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The God Ashur, the protection deity symbolized as the sun of the whole heavens. (9th- or 8th-century BC relief).

Ashurism was the first religion of the Ashurite people. The religion differed quite differently from other religions of the region as it was one of the first Mono-polytheistic religions. The religion had a myriad of Gods and Goddesses, which can be found in any of the old religions, as each God and Goddess was of course a symbol of a certain principle. In Ashurism it was the God Ashur that was the ultimate worship. All the other Gods were seen as aspects of the Chief God Ashur who was the totality of the Gods. The God Ashur derived from the Sumerian God AN.SHAR, AN meaning Heaven and SHAR literally meaning whole.[1] Ashur is symbolized as a deity in a winged and emanating sun disk. Ashur thus represents, from the derivative AN.SHAR, whole heaven or spirit. Many of the earlier depictions didn't include the deity, but only the winged and emanating sun disk, although to the Ashurites it was the archer that symbolized protection that was equated with the deity of the whole of the heavens. The consort of Ashur was Ishtar or Inanna, which since Ashur derived from AN.SHAR, thus Ishtar would be derived from KI.SHAR which means "Whole Earth" or matter.[2] To the Ashurites Ishtar/Inanna represented the Goddess of Love, the divine feminine, as the consort of Ashur the two represented the union of Heaven and Earth.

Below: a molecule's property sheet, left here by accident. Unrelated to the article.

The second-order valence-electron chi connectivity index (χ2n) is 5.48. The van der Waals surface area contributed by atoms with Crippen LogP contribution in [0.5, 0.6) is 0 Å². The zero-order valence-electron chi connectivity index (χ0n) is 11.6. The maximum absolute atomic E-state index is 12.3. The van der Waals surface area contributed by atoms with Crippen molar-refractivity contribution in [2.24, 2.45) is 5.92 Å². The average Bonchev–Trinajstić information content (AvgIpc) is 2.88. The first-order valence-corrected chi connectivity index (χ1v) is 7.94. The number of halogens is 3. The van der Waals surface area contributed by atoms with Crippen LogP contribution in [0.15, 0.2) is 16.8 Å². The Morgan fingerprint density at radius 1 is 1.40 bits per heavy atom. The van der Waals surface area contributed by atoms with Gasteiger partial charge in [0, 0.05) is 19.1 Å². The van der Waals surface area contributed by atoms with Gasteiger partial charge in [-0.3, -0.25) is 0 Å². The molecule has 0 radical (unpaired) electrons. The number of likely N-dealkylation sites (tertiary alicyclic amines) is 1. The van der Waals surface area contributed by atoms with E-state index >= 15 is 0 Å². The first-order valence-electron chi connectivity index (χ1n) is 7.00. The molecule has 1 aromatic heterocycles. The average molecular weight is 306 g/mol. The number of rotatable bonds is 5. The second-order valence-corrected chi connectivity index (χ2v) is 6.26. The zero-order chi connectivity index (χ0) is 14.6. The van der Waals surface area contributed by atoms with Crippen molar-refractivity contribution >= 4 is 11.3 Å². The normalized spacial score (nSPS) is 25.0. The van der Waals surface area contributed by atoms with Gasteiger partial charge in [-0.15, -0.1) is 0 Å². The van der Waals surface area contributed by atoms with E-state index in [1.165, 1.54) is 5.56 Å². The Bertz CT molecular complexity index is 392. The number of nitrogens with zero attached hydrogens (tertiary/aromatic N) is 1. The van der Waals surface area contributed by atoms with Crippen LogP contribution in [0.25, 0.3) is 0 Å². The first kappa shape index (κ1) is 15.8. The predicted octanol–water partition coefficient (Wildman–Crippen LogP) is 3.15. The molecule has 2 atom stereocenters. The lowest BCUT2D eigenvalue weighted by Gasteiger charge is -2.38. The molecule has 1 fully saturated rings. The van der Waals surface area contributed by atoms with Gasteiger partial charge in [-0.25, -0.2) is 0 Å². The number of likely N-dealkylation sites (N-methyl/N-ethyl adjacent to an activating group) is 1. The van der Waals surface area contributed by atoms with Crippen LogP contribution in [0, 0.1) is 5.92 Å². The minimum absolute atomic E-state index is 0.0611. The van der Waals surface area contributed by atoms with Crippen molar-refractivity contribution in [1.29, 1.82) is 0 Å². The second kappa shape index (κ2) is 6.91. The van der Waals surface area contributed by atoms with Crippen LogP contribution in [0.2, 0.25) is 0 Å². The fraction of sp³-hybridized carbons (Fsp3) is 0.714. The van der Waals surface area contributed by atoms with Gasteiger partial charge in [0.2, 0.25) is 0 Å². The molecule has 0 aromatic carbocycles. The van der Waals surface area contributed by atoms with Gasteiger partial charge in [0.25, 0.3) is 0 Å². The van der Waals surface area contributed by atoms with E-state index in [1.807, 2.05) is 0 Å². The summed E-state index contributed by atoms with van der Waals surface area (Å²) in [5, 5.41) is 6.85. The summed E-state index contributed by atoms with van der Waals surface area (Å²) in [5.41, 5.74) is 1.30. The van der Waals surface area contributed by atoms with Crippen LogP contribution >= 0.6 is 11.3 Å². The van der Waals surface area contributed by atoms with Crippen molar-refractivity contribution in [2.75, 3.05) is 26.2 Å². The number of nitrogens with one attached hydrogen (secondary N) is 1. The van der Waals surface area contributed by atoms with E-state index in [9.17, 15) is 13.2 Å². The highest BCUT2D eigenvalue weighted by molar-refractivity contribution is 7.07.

Parallels in other religions[edit]

Ashurism was apart of the Ancient Semitic religions and also closely paralleled the Proto-Indo European religion.

In the ancient Levantine/Cannanite religion Ashur is equated with Yahweh whom was depicted as a man sitting in a winged chariot. Yahweh's consort Asherah or Astartu also equates the two as Astartu is commonly equated with Ishtar and both are known as the Queen of Heaven.

In Zoroastrianism Ashur is equated with Ahura Mazda. The Ashurites greatly influenced the art in the Achaemenid Empire and both Ahura Mazda and Ashur were equated as the totality of the deities with almost exact iconography.

The Similarities In Iconography[edit]


  1. ^ Sasson, Jack M. (1995). Civilizations of the ancient Near East (Volume 3 ed.). Scribner. p. 1830. ISBN 978-0684192796. 
  2. ^ Sasson, Jack M. (1995). Civilizations of the ancient Near East (Volume 3 ed.). Scribner. p. 1830. ISBN 978-0684192796. 
  3. ^ Edelman 1995, p. 190.